In 1873, Horatio Spafford penned the lyrics of one of the most-loved hymns of all time, It is Well with My Soul. But should we sing a song by one such as Spafford, in light of the fact that he is known to have promoted beliefs contrary to Scripture? This question becomes an ideal case … Continue reading Was Horatio Spafford a False Teacher When He Wrote “It is Well with My Soul”?
This post is not about the historical background to this wonderful hymn, though knowing the background is touching and makes the hymn more meaningful. This post revolves around a simple interpretive question. When Horatio Spafford penned the words “It is well with my soul” in 1876, what did he mean by those specific six words? … Continue reading What Does “It is Well with My Soul” Mean?
We are living in a time characterized by difficult decision-making. Some of those decisions are in gray areas. Whether deciding about posting a particular comment on social media, choosing how to protest an action we count unjust, or even pondering whether to meet a friend for coffee at an indoor coffee bar, many of us … Continue reading How to Decide in the Gray Areas
This week citizens of the United States are pondering once again what it means to be American. Personally, I am deeply grateful that God permitted me to grow up in this incredibly blessed nation. Some people I know, though, act like they are first Americans and only second Christians. That’s a problem. At the opposite … Continue reading America First? Reject America? Early Christians Offer a Third Way
I stumbled upon a new spiritual discipline this past year. It isn’t new in the sense that no one has ever done it before—quite to the contrary (see more below)—nor new in that I myself have never done it in the past. But it is new in the sense that this is the first time … Continue reading Quoting Scripture in the Night
Sometimes we need to spiritually step outside of our historical and cultural setting to adequately engage the demands of our own cultural moment. To this end, I offer you the earliest Christian prayer after the time of the New Testament, 1 Clement 59.3-61.3. 1 Clement is a lengthy letter written by the church in Rome to … Continue reading An Ancient Prayer to Help Us Pray into Our Cultural Moment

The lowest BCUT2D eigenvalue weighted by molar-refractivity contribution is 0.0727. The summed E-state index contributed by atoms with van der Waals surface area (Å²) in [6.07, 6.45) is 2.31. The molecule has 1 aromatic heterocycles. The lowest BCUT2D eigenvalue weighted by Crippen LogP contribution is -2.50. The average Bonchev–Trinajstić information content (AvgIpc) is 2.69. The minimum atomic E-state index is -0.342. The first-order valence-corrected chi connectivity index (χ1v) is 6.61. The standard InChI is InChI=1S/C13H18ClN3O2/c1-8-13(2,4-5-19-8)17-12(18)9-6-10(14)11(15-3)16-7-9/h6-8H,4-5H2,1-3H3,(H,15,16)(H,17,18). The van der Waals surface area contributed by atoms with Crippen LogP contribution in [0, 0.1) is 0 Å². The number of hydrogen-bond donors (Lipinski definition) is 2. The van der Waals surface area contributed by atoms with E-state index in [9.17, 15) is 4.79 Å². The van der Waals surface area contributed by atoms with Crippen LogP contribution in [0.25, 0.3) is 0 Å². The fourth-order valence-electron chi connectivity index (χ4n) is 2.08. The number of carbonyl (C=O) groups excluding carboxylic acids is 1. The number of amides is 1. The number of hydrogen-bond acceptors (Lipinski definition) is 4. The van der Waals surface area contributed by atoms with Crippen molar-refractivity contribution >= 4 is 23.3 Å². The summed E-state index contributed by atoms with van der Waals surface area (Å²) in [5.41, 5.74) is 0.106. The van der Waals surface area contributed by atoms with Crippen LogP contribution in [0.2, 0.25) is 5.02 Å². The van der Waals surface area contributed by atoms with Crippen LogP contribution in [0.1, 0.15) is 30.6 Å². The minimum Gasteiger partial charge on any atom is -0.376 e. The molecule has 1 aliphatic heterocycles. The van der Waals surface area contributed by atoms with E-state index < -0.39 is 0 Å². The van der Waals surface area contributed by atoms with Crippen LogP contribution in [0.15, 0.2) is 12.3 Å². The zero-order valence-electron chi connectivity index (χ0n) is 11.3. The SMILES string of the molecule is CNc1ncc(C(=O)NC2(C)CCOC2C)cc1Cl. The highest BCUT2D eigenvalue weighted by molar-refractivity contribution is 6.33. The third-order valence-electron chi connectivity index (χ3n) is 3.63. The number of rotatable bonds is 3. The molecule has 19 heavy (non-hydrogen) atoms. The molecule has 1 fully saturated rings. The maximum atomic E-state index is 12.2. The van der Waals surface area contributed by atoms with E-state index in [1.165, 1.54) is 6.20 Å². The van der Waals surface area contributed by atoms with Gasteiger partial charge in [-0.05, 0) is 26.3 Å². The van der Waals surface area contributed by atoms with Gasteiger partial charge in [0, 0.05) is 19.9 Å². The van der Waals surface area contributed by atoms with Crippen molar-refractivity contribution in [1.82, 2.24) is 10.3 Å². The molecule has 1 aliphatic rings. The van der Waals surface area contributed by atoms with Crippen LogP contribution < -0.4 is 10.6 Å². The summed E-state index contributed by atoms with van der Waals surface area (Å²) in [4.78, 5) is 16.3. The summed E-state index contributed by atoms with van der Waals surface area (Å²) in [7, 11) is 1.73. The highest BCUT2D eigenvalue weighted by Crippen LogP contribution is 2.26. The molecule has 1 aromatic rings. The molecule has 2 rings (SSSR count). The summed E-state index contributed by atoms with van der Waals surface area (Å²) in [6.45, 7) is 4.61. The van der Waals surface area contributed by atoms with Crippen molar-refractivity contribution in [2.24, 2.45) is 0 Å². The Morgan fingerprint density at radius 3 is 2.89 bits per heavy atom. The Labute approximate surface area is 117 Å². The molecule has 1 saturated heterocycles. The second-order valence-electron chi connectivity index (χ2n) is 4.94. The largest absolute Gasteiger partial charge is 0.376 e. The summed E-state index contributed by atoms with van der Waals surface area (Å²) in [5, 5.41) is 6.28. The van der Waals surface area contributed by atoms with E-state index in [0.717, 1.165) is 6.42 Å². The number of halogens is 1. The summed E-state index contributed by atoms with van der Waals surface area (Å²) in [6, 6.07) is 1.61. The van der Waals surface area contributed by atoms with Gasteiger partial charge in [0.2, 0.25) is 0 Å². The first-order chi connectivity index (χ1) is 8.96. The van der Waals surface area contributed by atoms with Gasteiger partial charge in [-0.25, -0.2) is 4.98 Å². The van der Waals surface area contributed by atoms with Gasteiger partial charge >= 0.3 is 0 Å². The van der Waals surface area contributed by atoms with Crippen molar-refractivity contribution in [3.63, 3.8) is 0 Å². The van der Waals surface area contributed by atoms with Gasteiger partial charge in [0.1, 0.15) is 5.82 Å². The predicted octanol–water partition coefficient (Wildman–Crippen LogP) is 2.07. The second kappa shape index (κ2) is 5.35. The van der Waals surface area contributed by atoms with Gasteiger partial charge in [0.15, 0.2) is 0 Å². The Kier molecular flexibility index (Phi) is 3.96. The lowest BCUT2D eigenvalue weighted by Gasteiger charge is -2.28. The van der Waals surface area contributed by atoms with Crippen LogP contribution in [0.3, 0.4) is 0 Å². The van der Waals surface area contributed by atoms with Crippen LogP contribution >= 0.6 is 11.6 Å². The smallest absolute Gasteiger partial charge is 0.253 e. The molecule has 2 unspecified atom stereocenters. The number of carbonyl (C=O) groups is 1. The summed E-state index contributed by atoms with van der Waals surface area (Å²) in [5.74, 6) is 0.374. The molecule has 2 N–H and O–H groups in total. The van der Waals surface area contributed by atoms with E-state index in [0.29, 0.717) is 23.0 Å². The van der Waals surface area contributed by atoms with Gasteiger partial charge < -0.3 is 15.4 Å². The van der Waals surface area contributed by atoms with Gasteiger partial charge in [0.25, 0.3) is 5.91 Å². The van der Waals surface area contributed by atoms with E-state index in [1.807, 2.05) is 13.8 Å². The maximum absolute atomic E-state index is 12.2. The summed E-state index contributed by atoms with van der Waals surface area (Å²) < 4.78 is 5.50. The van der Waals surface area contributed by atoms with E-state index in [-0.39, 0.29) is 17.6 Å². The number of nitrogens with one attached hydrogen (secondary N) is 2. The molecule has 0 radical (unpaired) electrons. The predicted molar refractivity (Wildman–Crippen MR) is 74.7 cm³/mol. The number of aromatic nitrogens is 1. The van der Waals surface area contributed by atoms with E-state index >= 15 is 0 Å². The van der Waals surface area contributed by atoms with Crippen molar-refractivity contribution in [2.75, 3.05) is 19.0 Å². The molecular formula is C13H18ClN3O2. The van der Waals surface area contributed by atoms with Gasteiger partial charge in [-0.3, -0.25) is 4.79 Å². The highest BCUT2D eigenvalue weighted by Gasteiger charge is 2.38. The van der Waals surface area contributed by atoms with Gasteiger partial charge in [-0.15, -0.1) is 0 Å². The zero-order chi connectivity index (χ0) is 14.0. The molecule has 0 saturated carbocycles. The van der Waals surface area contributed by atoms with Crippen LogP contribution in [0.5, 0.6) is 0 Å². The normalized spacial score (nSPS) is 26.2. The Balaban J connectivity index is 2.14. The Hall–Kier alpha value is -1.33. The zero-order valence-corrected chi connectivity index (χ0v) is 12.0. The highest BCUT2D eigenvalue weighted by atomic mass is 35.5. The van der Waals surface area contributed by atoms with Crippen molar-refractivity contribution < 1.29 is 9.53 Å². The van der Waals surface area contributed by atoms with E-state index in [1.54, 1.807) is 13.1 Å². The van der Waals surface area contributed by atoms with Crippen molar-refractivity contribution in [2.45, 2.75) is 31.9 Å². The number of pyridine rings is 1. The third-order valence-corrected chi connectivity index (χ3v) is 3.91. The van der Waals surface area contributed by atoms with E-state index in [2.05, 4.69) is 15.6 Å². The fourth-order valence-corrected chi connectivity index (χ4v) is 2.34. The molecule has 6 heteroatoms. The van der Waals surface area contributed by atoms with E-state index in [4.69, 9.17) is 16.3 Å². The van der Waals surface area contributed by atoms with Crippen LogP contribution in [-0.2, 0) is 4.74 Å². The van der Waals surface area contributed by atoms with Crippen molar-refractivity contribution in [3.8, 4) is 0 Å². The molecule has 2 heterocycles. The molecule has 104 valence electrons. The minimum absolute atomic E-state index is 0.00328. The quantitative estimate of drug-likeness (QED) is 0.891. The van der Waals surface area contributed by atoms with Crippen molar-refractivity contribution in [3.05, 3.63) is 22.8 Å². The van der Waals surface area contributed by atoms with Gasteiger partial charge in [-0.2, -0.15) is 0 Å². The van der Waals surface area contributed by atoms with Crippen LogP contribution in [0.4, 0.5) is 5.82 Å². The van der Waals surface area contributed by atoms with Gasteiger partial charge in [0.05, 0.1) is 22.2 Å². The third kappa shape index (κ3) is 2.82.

After two and a half months of living with Coronavirus fear and frustration, followed by a horrific image of a man with his neck pinned to the ground as his life is violently taken away from him, followed by wave after wave of protests—many peaceful, some violent—do you find yourself wondering what God requires of … Continue reading What Does God Require of Me in this Moment?
I once spoke with a teenager who had returned from a spiritually impacting week at a Christian camp. During that week the Lord had profoundly convicted her about her direction in life and she had recommitted herself to living a Christ-centered life. But when she arrived home and tried to explain to her parents what … Continue reading Spiritual Conversations at Home
One year ago, my former graduate professor and then colleague for the past 18 years shared an insightful and wise message at Talbot School of Theology’s baccalaureate service about staying faithful to Jesus after graduation. Sean McDowell summarized the main points of Dr. Wilkins’s address at his blog, and I offer this summary to the … Continue reading Staying Faithful to Jesus after Graduation: Some Sage Advice from Michael Wilkins
Do Christians have to obey their governmental leaders when such leaders issue specific declarations about: 1) where you can and cannot go, 2) what you should wear on your face, and 3) how far away you should stay from other people? What if you don’t agree that such directives make sense? The short answer is … Continue reading Civil Disobedience in an Age of Coronavirus